It is estimated that there are 2.8 billion Internet users – and, nearly half of those users have active social media accounts.
Facebook has an estimated 1.4 billion users with an average of 4.5 billion likes per day.
Twitter has an estimated 284 million users with an average of 500 million tweets per day.
Instagram has an estimated 300 million users with an average of 70 million photos and videos shared per day.
These platforms are part of a community, a community that serves as brand awareness facilitators, encouraging users to participate in trending topics like the 2015 FIFA Women’s World Cup final. According to Nielsen, the final drew a record 25.4 million viewers to Fox – with viewership up 89% from final in 2011, which also featured the U.S. and Japan. That makes it the most-watched soccer game in U.S. history, and I believe that these social platforms served as a catalyst that increased overall viewership.
After the U.S semifinal victory over Germany, the finals quickly became a topic of conversation as fans took to social media (Facebook, Twitter, Instagram and Snapchat) using a multitude of hashtags: #USWNT, #SheBelieves, #WorldCup. The hashtag, #USWNT, was one of the more common methods of communicating, for example, Twitter reported:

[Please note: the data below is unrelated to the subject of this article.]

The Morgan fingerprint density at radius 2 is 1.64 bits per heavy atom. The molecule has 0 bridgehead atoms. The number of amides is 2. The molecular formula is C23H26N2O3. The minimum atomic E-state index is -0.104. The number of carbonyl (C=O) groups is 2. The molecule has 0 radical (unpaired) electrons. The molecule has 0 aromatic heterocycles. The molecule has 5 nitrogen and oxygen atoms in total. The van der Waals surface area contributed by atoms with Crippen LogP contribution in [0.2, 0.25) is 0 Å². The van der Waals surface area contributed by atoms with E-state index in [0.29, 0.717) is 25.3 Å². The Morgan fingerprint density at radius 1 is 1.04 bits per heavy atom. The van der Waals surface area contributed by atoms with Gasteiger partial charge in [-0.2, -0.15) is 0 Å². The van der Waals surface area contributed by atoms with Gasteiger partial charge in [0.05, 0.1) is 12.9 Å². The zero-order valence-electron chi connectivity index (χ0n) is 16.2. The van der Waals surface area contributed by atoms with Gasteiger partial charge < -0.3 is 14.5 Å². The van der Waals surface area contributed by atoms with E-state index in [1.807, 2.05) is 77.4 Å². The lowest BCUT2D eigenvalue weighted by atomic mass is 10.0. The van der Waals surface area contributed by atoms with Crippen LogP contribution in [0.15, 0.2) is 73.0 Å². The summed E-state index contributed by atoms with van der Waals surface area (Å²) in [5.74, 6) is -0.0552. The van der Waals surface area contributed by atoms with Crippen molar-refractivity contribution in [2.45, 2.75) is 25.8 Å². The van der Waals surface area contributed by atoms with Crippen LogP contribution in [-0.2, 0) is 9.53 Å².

7,783 unique tweets per hour
23.42 million potential views per hour
22,209 retweets per hour
The statistics prove that the social web was full of conversation on the finals, and I believe that had a direct impact in making last Sunday’s game the most-watched soccer game in U.S. history. The conversations on the social web created anticipation and excitement that users wanted to be apart of – and sparked interest and awareness in others. With the U.S. Women’s team competing for their #thirdstar, nobody wanted to be left out.